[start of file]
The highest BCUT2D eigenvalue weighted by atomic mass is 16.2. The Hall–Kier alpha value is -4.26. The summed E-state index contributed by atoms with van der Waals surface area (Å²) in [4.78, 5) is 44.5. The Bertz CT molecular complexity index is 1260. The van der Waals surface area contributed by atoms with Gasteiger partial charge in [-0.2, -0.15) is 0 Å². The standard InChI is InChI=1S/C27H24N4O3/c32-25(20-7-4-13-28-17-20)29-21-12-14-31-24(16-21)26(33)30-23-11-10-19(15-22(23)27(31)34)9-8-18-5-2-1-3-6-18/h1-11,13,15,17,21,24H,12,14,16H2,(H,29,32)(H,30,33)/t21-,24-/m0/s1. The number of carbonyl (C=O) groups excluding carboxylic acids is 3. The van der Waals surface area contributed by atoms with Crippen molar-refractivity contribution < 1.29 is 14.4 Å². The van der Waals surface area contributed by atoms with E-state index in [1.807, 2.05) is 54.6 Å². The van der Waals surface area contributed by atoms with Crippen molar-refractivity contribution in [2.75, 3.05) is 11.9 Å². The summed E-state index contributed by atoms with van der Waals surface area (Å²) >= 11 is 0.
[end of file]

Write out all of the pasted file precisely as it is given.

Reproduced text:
The highest BCUT2D eigenvalue weighted by atomic mass is 16.2. The Hall–Kier alpha value is -4.26. The summed E-state index contributed by atoms with van der Waals surface area (Å²) in [4.78, 5) is 44.5. The Bertz CT molecular complexity index is 1260. The van der Waals surface area contributed by atoms with Gasteiger partial charge in [-0.2, -0.15) is 0 Å². The standard InChI is InChI=1S/C27H24N4O3/c32-25(20-7-4-13-28-17-20)29-21-12-14-31-24(16-21)26(33)30-23-11-10-19(15-22(23)27(31)34)9-8-18-5-2-1-3-6-18/h1-11,13,15,17,21,24H,12,14,16H2,(H,29,32)(H,30,33)/t21-,24-/m0/s1. The number of carbonyl (C=O) groups excluding carboxylic acids is 3. The van der Waals surface area contributed by atoms with Crippen molar-refractivity contribution < 1.29 is 14.4 Å². The van der Waals surface area contributed by atoms with E-state index in [1.807, 2.05) is 54.6 Å². The van der Waals surface area contributed by atoms with Crippen molar-refractivity contribution in [2.75, 3.05) is 11.9 Å². The summed E-state index contributed by atoms with van der Waals surface area (Å²) >= 11 is 0.